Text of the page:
Christocentrist has done a wonderful job of summarizing Edwards' views on the justifying faith of OT saints.
Here are some highlights of the highlights...
I. The person that in Jeremiah 2:2 and in many other places is spoken of as espousing that people Israel to himself, and that went before them in the wilderness, and brought ‘em into Canaan, and dwelt amongst them in the Holy of Holies in the tabernacle and temple, was the Son of God, as is most manifest by that, that he is often called the “angel of the Lord,” “the angel of God’s presence,” “the messenger of the covenant,” etc.
II. It was plainly and fully revealed to the church of Israel that this person was a different person from him in heaven that sustained the dignity and maintained the rights of the Godhead, and acted as first and head and chief in the affairs of God’s kingdom; and that this person, that had espoused the church of Israel to himself and dwelt amongst them as their spiritual husband, acted under him as a messenger from him. And as this was sufficiently revealed to that people, so the church of Israel all along understood it.
V. The church of Israel had it plainly signified to ‘em that God, the first person in the deity, had committed them to the care and charge of this angel of his presence, that he had set him over them to be in a peculiar manner their protector, guide and Savior, and head of their communication and supplies, and God’s people trusted in him as such.
VI. The people of Israel could not but understand that this person was transcendently dear to God, i.e. to the first person in the deity.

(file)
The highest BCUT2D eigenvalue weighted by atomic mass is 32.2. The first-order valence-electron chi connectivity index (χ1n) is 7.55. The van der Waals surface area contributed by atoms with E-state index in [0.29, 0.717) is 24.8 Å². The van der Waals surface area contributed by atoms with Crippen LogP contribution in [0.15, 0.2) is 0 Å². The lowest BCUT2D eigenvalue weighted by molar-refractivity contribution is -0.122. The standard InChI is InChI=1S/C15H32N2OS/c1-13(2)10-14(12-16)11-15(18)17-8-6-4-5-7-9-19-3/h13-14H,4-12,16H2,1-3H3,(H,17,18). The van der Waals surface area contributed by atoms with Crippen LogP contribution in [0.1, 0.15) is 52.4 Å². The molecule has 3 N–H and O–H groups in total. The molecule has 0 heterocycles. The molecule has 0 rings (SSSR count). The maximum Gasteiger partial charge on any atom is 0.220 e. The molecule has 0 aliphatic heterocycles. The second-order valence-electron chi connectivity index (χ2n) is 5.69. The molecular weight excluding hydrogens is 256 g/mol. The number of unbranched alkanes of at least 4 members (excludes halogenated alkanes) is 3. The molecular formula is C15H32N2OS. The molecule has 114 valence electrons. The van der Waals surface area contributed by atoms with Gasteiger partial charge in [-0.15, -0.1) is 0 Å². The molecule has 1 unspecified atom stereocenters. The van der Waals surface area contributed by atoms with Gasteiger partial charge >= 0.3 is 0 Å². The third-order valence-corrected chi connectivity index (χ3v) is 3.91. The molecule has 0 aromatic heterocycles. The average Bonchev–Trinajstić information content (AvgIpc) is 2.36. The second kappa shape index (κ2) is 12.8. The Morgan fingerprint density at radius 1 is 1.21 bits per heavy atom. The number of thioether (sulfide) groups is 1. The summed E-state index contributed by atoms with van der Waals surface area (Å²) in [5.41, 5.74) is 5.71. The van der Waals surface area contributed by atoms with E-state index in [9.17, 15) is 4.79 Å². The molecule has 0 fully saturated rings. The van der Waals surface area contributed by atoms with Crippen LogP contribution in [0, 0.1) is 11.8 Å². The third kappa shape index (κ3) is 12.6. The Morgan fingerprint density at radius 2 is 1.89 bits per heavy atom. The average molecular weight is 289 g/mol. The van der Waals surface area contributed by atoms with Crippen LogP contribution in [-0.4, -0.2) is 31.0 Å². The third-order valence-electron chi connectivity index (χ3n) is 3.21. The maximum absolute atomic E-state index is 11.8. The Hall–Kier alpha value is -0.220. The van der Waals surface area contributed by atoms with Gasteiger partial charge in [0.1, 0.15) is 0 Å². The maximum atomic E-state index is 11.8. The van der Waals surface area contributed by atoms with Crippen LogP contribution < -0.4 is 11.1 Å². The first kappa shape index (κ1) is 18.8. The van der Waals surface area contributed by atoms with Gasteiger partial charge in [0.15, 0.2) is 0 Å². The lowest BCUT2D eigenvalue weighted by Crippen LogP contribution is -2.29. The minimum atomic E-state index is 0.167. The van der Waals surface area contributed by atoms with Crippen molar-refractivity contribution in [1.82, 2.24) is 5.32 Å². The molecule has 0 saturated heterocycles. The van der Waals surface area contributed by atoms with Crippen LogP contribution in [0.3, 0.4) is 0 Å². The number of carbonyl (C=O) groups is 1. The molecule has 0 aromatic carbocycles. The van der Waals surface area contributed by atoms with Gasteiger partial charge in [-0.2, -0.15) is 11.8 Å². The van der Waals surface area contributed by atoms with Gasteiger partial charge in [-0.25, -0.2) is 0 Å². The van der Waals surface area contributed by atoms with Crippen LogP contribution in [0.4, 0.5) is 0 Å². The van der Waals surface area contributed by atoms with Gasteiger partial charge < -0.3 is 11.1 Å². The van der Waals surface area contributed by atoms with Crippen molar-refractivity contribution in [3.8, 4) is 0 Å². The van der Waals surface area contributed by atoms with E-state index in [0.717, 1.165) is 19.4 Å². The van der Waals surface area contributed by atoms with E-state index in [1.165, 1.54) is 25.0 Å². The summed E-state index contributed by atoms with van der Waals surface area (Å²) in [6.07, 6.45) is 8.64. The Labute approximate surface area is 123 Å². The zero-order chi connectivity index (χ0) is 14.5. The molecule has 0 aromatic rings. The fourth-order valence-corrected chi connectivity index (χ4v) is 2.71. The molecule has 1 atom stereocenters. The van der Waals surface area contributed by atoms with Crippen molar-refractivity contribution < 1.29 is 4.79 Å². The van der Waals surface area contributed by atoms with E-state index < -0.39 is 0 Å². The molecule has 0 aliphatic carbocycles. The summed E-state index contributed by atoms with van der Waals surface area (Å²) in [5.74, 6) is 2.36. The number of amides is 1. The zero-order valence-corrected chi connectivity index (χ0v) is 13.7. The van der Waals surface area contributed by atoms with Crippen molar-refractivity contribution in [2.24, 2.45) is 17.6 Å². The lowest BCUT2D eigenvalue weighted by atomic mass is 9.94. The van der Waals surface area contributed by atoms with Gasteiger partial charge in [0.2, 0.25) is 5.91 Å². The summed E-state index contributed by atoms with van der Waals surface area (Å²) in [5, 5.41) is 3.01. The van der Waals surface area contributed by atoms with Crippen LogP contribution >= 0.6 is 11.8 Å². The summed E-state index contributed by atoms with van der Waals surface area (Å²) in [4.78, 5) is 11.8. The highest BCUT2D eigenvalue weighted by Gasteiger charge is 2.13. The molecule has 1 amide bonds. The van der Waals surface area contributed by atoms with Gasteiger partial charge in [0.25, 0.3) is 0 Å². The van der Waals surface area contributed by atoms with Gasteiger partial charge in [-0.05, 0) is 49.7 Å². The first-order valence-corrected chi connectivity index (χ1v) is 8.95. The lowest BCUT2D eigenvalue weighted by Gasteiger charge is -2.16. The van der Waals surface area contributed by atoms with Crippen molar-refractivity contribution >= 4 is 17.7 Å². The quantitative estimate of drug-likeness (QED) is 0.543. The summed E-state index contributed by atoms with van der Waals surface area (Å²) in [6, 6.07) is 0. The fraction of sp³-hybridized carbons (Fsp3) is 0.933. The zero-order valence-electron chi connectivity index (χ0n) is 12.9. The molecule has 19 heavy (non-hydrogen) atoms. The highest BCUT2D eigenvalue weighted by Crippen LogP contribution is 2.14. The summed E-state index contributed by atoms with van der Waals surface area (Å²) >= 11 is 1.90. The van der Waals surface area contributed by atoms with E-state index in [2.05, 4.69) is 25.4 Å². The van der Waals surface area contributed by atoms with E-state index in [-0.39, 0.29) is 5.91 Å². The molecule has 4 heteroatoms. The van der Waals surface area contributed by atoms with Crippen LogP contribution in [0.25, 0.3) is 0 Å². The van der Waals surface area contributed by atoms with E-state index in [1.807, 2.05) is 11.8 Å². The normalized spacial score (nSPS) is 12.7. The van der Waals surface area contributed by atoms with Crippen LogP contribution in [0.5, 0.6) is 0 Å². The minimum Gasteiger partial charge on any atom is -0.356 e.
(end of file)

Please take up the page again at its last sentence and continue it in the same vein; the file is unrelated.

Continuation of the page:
VII. The saints in Israel looked on this person as their Mediator, through whom they had acceptance with God in heaven and the forgiveness of their sins, and trusted in him as such.
X. God’s saints in Israel supposed that the Messiah, when he came, or the angel of the covenant, when he should come to dwell amongst men in the human nature, would make an end of their sins and wholly abolish the guilt of then by an atonement which he should make; and that the guilt of their sins, though removed from them and as it were laid upon that divine person who dwelt on the propitiatory in the temple, and was by him taken on himself, yet would not properly [be] abolished and made an end [of] till he should come.
XI. The saints in Israel understood that the way that the Messiah was to make a proper and true atonement for sin, and make an end of it, was by his own suffering and by offering up himself a sacrifice for sin.
XIII. Such a dependence on the divine Mediator as has been spoken [of] was the revealed and known condition of peace and acceptance with God.
And thus I suppose the saints under the old testament trusted in Christ and were justified by faith in him.
The original is here (it begins a third of the way down the page - p372 onwards). What's fascinating about all of Edwards' arguments is that he makes them exclusively from the OT texts themselves. He only quotes a NT text here or there to show that this has indeed been the correct interpretation. Wonderful!